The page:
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A different approach to behaviour management

by Terry Freedman on October 5, 2018

Schools are constantly looking for ways in which they can enhance pupils’ attainment and reduce instances of poor behaviour. So it was interesting to read recently that the Headteacher of a school has banned energy drinks and mobile phones. Why? To improve behaviour and concentration.

Let’s take the mobile phones issue first. Banning mobile phones from the classroom certainly offers a quick win in terms of behaviour modification. Indeed, it was reported a few years ago that study by the London School of Economics found that phones are a distraction. Note the word ‘reported’ in that sentence. What the LSE researchers actually found was rather more nuanced:

“We find that mobile phone bans have very different effects on different types of students. Banning mobile phones improves outcomes for the low-achieving students the most and has no significant impact on high achievers.”

From Communication: Technology, Distraction & Student Performance 

Rather than ban phones outright or indefinitely, an alternative approach in the long run might be to look into how they could be used productively -- and also introduce rules governing their use.

For example, some schools have succeeded by making pupils place their phones on the desk in front of them. This may seem counter-intuitive, but if you think about it, it’s difficult to fiddle with a phone covertly when it’s in full view of the teacher.

When you consider that a typical smartphone is really a miniature computer, it’s not a huge leap to see that phones can be used productively in the pursuit of learning. However, the culture of the school, the curriculum and schemes of work, and rules governing the use of phones must be in place. Certainly, if behaviour and achievement are considered too low, banning phones completely is probably a good idea, perhaps with the idea of reviewing the decision in a few months’ time.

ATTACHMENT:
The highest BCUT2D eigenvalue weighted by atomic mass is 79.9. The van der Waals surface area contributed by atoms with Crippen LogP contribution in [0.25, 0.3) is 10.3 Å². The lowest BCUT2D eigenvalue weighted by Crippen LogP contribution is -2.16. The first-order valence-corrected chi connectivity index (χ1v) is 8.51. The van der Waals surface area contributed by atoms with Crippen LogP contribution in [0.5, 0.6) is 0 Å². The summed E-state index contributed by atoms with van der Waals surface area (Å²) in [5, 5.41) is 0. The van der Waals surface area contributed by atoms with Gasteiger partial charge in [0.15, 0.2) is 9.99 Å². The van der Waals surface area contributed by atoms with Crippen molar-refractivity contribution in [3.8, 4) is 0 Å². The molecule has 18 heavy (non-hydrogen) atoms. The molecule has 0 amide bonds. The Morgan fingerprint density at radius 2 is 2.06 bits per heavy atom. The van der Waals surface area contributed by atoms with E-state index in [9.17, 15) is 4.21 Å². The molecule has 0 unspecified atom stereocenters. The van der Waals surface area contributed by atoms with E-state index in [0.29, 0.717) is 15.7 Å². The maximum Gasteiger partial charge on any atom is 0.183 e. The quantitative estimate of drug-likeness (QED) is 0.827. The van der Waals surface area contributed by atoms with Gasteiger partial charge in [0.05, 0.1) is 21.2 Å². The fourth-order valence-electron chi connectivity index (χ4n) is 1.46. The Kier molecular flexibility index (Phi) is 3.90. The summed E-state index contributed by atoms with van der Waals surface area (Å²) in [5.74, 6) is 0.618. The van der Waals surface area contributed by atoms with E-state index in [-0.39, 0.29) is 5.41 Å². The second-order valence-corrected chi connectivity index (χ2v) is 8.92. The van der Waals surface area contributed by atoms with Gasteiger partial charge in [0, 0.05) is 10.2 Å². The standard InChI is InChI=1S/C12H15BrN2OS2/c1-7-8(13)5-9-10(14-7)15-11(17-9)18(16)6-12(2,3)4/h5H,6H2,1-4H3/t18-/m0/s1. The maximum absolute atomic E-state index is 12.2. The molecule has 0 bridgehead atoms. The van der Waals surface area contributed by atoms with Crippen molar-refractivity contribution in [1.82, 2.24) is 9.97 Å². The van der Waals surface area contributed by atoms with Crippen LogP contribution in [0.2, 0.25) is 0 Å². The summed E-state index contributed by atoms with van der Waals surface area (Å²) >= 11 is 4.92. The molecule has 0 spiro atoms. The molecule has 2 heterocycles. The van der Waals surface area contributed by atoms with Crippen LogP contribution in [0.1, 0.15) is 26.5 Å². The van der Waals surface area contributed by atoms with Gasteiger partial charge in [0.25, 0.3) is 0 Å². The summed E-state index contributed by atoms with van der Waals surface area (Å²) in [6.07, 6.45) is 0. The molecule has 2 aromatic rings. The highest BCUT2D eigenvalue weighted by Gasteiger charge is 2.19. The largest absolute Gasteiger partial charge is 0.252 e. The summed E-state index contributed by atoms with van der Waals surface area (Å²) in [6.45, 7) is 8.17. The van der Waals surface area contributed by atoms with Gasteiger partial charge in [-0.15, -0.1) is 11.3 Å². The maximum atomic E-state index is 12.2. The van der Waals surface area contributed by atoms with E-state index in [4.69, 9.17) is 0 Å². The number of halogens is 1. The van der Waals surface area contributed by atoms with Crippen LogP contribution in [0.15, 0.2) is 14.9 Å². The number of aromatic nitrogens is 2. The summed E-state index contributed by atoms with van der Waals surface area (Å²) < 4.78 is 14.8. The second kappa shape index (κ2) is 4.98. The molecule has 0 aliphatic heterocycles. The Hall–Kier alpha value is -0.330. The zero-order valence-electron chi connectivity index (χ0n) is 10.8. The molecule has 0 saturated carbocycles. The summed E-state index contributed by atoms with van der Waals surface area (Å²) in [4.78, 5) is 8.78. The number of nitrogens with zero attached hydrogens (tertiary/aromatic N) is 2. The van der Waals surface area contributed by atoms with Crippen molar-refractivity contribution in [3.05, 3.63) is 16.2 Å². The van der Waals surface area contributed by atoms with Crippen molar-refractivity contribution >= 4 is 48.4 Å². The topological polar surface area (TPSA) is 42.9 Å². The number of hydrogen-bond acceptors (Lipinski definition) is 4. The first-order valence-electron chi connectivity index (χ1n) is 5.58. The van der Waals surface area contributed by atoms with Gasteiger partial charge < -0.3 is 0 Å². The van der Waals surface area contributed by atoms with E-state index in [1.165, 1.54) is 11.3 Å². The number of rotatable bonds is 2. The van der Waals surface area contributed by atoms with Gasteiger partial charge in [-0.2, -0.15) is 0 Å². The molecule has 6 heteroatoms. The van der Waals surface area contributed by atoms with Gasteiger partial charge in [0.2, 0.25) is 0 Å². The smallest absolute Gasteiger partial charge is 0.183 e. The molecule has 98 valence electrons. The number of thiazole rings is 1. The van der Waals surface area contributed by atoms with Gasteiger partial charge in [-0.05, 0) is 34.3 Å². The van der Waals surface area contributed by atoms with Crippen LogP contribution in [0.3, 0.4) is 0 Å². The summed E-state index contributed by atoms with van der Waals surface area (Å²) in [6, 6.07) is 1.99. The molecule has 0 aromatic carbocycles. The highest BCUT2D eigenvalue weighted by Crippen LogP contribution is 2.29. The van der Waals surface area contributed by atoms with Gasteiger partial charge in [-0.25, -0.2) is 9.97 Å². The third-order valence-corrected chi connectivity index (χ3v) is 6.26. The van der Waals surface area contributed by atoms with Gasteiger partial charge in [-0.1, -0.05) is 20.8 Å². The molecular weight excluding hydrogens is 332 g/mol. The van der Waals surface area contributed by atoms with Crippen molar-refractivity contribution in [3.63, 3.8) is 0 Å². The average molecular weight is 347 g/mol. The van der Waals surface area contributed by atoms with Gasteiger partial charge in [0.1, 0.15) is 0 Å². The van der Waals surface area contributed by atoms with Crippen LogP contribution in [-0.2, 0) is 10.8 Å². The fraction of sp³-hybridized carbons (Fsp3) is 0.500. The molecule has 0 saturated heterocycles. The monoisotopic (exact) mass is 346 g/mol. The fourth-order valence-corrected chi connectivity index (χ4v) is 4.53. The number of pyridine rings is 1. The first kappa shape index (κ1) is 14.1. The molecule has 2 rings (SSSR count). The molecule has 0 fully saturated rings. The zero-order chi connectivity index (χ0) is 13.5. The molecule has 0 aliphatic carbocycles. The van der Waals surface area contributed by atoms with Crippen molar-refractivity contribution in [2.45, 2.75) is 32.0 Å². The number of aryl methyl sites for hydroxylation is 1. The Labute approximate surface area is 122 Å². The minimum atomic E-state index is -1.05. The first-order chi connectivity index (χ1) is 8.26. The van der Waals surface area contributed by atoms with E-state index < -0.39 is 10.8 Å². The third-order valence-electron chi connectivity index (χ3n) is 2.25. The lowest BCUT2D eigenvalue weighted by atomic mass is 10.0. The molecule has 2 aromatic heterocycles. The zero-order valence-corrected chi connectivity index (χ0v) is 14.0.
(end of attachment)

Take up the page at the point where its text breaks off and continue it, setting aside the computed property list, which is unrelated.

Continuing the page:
When it comes to banning energy drinks, there is plenty of evidence that the sugar content of fizzy drinks, and of junk food in general, can not only lead to child obesity but lack of concentration and poor behaviour. The initial effect of consuming a huge dose of sugar is known as a ‘sugar high’. That feels like a big increase in energy and alertness. Unfortunately, it is rapidly followed by a sugar low, which makes you very tired. Neither state is especially conducive to good behaviour or achievement. See, for example, The effects of junk food on bad behaviour in children, and Junk food: convenient, but damaging to our children’s brains? According to the latter article, junk food can affect a child’s brain development such that:

“[they] may have difficulty with complex learning processes, lose their inhibitions, or become aggressive, childish or compulsive.”

Given these facts, the Headteacher who has banned energy drinks has probably not gone far enough. Banning crisps, sweets, burgers and chips would no doubt be even better -- though how to enforce such a ban would be challenging.

On the other hand, banning just one or two things at a time is more manageable. If you are thinking of doing something similar, you might wish to ban one or the other in different classes, but not both. Then, by tracking the data on achievement and behaviour, you should have a pretty good idea after a term about which has had the most impact. Having good evidence in the form of data, rather than mere anecdote, will hopefully be enough to convince even the most ‘anti’ pupil or parent that the policy is in the child’s best interests.